You know, I really don’t know why I keep reading Jodi Picoult. I mean, My Sister’s Keeper was awesome, and so were a couple other of her novels, but after reading something like six or seven of them those fancy plot twists are getting a little predictable and also contrived and annoying.
And yet I still enjoy them. I think it’s the same love I have for watching Law and Order on Sunday nights… I know that I’m probably not going to learn anything in the end, but it’s just so nice to let the story flow over me.
This one, though, I don’t know. It’s about a 14-year-old girl called Trixie (no, really) who gets dumped by her boyfriend, Jason, and then has some breakup sex with him at her friend Zephyr’s (no, REALLY) party, after not playing a game of “let’s be whores and give everyone blowjobs.”
That’s where the bad started, I think. The book was written in 2006, so this girl and her schoolmates would be around my brother’s age, and unless things really changed in three years or that’s just how they do it up in Maine, I can’t really be convinced that giving blowjobs is a party game. I guess maybe my brother and I just weren’t popular enough to be whores. Crying shame, that.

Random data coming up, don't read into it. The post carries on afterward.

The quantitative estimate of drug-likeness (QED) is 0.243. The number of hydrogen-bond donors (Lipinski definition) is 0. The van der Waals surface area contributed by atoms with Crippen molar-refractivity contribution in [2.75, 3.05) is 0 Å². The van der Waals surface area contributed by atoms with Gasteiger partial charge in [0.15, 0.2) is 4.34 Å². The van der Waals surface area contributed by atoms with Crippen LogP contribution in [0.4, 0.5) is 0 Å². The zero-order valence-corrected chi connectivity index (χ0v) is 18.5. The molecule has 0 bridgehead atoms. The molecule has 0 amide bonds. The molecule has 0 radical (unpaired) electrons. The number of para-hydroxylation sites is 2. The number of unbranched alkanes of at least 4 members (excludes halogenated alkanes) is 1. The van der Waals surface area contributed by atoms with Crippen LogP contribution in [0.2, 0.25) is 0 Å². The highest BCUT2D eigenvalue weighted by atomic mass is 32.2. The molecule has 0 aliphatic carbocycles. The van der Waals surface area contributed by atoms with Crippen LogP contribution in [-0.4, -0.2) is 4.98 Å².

But! Taking that as fact, we then have Trixie coming home and declaring that Jason raped her. Okay, that sucks. And since Jason is the star of the hockey team, everyone (including 13 anonymous teachers at their high school) supports Jason over Trixie. That’s also bad news.
Oh, and at the same time, Trixie’s dad, Daniel, is coming to terms with the fact that his wife had an affair and also penning a comic book/graphic novel (not really clear which) called The Tenth Circle about a dad who loses his daughter to hell and has to find her with the help of Virgil. Did I mention that his wife is teaching a class on Dante? And, of course, Daniel is also worried that his wild, ass-kicking past is going to come back in full force if he ever has to see Jason.
There’s just… there’s a lot here. And while the story is definitely engrossing, as are all of Picoult’s stories, it’s just not satisfying in the end.
Well. Anyway. To be honest, I really should have stopped reading when Picoult claimed there were yellow Pixy Stix. Let’s get some fact-checking up in here, people.
(Countdown Challenge: 2006)